5 things to know about Indycar braking systems

4/12/2016

THE BRAKES ARE PUSHED VERY HARD ON THE ROAD AND STREET COURSES BUT USED LITTLE ON THE OVAL TRACKS: HERE IS THE RANKING OF THE TOUGHEST TRACKS IN THE 2016 VERIZON INDYCAR SERIES

Oval/Speedway, Road Course and Temporary Street Circuit: not all of the circuits put the brakes under the same stress.


On the oval tracks, drivers of the single-seaters in the Verizon IndyCar Series use their brakes very little, indeed only in emergencies, but on the road courses they require braking systems that are able to handle intense, repetitive braking.


 

​Here are the 5 things that you need to know about brakes in the Verizon IndyCar Series


1) The braking system doesn’t change


Whether racing on an oval track or on a street circuit, the single-seater braking system is the same: this is one of the conditions mandated by IndyCar for the manufacturers that nominated themselves as suppliers. 


 

 

 


 


 

2) Generously-sized carbon brakes


The IndyCar braking systems are composed of 324 mm carbon discs made of CER200 in sizes that are decidedly bigger compared to the F1 cars that use 278 mm discs.


 

The brake pads are also made of carbon. The 6-piston monobloc aluminium caliper is machined from billet and weighs a mere 2 kg.

 

 
 

 


 

3) Brake modifications for oval tracks


To maximise speed on oval tracks, the braking system has to limit the residual torque to a minimum (contact between a brake pad and a disc).


 

To do so, sealing gaskets made of a special material are used and anti-knockoff springs are not mounted behind the pistons. In this way, the single-seater gains in speed without compromising safety. 


 

​4) Brembo: exclusive supplier


For the fifth year in a row, Brembo is the exclusive supplier of braking systems for IndyCar. Even though it is the only supplier, Brembo still seeks to continuously develop the system in order to adapt its performance to the car’s performance, which is constantly increasing.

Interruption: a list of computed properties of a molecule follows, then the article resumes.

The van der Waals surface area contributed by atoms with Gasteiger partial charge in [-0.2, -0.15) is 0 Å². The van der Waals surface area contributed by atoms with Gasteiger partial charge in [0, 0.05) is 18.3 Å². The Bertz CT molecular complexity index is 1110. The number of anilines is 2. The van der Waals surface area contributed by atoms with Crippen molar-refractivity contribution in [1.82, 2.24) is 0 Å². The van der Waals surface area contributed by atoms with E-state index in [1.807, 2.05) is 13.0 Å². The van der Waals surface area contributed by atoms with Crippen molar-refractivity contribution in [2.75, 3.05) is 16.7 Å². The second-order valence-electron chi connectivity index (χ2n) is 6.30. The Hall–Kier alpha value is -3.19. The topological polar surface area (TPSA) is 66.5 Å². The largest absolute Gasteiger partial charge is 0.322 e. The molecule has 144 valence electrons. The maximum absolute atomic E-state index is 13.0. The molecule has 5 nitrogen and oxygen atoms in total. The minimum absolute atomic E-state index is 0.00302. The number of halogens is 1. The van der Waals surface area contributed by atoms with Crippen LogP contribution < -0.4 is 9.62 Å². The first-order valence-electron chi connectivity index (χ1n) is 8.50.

Over the years, the braking system has undergone changes to the geometry in the disc and pad, the master cylinder and part of the caliper.
 

 

 

5) Not all of the circuits work the brakes in the same way


Practically unused on oval tracks, except when entering the pit lane and when there is an accident, the braking systems are subject to a different kind of strain on street circuits. Some of the tracks are distinguished by long straightaways with brusque braking (St. Petersburg) and others have more turns (Sonoma), flat stretches (Long Beach), numerous elevation variations (Mid-Ohio), or perfect road surfaces (the road course in Indianapolis) and still others have many asphalt changes (Detroit).


 

All of these variables call for a different use of the braking systems. The most challenging track by far is the one that winds through the streets of Toronto: over the course of 2.8 km, the drivers are required to brake just 4 times, but they exercise extreme pressure, often in the presence of harsh conditions. On turn 8, for example, the speed drops 160 km/h in less than 2 seconds. On the smaller oval tracks, on the other hand, the drivers turn to the brakes only when entering the pit lane or in the case of intense traffic.


For each of the 16 races of the 2016 Championship, here is an estimate of the level of severity on the braking systems, which was drafted by Brembo technicians on a scale of 1-10.


 

 

 

Brembo S.p.A. | P.IVA 00222620163

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